Don’t keep score. Successful networking is never about simply getting what you want. It’s about getting what you want and making sure that people who are important to you get what they want, too. Often, that means fixing up people with one another. It’s about a personal connection that makes you feel a sense of reciprocity. Superficiality is not networking. There are people who have lots of superficial connections, and people call that networking. But that’s not successful. The outcome of good networking is the capacity to have a conversation with anyone you want to have a conversation with and then to leave that conversation with a lasting connection of some sort. Most of us know the people within our own profession and social group, and little more. I make a point of knowing as many people from as many different worlds as possible. Bottom Line: I view the system as social arbitrage, a constant and open exchange of favors and intelligence. It’s a sort of career karma, too; how much you give to the network determines how much you’ll receive.
Ping constantly. 80% of success, Woody Allen once said, is just showing up. 80% of networking in my opinion is just staying in touch. I call it “pinging.” It’s a quick, casual greeting. I make hundreds of phone calls a day. Most of them are simply quick hellos that I leave on friends’ voice mail. I send E-mail constantly. I remember birthdays and make a special point of reaching people when they have one. When it comes to relationship maintenance, I am, in the words of more than one friend, “the most relentless, energetic person I know.”
Get to the anchor tenants. I organize one event every month of a year and I invite members of my inner circle to attend. This is easy. We can always have dinner parties with our peer set; but if you keep having dinner parties with your peer set, why would somebody two levels above your peer set ever come to your dinner parties? The point is, you don’t randomly invite somebody two levels above your peer set to your dinner and expect them to come, because they won’t. They want to hang around people of their peer set or higher. This is a crass way of talking about it, but this is the formula. So I developed his theory of the “anchor tenant”. What you do is find somebody in your peer set who has a friend who is two levels above — the big swinging dick of the group, the anchor tenant. You get them to come and, in all invitations subsequent to that, you use the anchor to pull in people who otherwise wouldn’t attend. The doing of deals becomes inevitable and here you go.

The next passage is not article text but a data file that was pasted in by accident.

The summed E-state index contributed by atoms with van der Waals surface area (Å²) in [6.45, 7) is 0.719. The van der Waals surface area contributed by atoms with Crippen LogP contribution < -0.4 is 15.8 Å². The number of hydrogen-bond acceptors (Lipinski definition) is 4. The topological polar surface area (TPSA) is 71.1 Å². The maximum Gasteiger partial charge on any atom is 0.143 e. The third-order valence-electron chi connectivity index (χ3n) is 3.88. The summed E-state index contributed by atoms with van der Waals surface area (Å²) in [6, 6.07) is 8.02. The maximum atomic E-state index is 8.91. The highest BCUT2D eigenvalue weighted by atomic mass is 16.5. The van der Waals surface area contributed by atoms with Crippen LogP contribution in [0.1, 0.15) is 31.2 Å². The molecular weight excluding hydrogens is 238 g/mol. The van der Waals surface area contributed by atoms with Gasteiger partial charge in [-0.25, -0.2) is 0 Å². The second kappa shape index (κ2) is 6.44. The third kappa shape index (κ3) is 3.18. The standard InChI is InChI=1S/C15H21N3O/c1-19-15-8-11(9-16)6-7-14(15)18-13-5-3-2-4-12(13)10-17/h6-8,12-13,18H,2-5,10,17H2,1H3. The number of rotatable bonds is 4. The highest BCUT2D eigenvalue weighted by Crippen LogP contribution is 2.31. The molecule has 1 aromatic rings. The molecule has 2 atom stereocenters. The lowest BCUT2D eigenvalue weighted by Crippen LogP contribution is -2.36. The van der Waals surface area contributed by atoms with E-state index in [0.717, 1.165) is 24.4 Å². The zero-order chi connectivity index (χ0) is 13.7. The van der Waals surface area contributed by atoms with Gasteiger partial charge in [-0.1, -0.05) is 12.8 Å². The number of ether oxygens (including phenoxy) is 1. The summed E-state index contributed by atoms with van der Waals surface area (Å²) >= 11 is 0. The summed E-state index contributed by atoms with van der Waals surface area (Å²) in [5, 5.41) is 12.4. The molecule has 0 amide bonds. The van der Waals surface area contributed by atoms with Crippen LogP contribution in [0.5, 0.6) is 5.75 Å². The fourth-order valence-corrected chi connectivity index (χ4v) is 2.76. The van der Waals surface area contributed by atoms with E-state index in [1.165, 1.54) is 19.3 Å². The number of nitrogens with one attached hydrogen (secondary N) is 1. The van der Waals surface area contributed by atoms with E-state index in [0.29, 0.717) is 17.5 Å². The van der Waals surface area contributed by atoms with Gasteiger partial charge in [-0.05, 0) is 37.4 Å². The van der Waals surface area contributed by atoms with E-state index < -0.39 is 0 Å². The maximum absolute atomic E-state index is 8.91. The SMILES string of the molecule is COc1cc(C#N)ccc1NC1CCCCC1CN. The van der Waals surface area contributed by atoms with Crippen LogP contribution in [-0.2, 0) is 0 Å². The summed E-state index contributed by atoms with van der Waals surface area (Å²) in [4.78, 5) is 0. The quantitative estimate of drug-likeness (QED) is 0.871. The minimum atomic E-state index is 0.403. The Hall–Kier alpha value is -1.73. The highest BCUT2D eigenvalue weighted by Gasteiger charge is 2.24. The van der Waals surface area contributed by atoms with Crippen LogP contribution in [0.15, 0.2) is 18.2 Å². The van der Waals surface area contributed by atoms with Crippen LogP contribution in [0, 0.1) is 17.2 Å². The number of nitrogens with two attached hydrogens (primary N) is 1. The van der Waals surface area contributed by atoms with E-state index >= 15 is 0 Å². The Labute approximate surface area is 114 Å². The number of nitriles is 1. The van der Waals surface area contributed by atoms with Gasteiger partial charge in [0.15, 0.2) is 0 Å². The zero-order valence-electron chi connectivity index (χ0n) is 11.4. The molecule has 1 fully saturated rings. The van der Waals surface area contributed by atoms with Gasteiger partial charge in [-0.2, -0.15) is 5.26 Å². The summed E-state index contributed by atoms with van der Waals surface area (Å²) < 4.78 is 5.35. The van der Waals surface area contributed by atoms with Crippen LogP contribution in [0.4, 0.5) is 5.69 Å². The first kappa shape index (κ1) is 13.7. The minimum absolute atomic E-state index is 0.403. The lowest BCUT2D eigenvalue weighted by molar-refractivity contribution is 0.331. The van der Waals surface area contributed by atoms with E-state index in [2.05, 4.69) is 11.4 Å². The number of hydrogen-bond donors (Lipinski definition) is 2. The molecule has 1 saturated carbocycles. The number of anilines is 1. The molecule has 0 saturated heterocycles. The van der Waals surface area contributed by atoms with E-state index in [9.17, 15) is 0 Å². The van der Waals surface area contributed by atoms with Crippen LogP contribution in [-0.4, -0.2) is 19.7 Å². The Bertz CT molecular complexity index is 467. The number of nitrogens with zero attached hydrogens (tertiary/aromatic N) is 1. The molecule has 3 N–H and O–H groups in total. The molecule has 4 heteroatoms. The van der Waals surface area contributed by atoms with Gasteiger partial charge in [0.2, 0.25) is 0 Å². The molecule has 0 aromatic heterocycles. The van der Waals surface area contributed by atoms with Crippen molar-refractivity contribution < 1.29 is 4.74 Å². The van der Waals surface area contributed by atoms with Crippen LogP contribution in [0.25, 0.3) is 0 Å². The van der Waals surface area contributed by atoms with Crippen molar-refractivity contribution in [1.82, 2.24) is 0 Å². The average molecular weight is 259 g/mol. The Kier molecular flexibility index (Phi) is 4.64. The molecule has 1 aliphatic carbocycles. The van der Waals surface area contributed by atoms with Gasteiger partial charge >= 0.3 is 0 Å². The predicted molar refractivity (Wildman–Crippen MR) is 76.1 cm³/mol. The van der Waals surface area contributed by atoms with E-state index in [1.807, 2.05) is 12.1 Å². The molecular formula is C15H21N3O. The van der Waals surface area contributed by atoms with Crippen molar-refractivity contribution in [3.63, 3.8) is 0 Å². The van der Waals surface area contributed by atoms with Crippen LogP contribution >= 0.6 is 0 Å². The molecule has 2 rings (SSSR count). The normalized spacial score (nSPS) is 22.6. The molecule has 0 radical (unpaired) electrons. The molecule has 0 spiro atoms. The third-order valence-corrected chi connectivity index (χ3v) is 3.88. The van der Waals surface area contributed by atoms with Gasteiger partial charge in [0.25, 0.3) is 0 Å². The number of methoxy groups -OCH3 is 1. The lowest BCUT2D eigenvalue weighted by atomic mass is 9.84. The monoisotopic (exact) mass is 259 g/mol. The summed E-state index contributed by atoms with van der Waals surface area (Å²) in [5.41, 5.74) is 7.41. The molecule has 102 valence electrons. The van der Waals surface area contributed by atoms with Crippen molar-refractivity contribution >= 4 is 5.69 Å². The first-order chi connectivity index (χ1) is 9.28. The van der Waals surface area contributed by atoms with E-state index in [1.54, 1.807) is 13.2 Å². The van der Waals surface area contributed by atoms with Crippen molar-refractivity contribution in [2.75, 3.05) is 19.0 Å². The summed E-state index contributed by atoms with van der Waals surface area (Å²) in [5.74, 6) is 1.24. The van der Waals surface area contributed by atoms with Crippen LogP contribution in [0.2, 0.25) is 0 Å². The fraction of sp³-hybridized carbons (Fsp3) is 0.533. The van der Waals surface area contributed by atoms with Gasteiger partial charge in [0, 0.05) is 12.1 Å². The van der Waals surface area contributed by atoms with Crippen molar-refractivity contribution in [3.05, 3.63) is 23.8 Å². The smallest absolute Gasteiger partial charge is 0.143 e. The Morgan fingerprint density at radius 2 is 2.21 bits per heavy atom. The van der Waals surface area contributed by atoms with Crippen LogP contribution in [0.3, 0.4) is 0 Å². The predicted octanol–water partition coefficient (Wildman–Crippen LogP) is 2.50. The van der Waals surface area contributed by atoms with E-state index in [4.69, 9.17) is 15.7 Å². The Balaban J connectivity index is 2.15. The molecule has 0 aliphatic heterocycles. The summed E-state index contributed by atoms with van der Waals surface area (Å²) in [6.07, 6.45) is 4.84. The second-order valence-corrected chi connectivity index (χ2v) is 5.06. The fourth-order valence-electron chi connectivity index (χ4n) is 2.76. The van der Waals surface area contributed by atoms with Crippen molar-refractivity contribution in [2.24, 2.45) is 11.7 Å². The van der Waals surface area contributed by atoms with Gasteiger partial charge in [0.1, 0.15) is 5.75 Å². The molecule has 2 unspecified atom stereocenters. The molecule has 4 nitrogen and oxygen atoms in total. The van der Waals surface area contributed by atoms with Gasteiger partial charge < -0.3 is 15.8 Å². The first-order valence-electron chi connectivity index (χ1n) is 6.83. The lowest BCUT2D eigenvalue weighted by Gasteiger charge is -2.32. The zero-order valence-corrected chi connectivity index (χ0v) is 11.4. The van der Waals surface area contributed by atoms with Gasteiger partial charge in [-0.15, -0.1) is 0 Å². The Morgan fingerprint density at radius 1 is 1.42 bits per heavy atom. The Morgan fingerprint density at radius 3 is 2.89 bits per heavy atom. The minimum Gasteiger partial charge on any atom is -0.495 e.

Bottom Line: For me, networking is about making a difference, exploring, learning, connecting. It is the conscious construction of his life’s path. The network functions precisely because those with money and power know the rules. There’s recognition of mutual need. There’s certainty that investing time and energy in building personal relationships with the right people will pay dividends. And here is the point: the majority of “one percenters,” or the ultrarich and powerful who inhabit the territory are one percenters because they understand this dynamic — because, in fact, they themselves used the network to arrive at their present station. They are forthright in their pursuits, almost unconsciously conspiratorial in their collective and mutual understanding that real networking — life-permeating networking — is a requisite part of the game. It’s not crass. For those who wield this kind of power, it’s mandatory.
Now that you know the basics….go use these networking tools to make a killing and never turn back.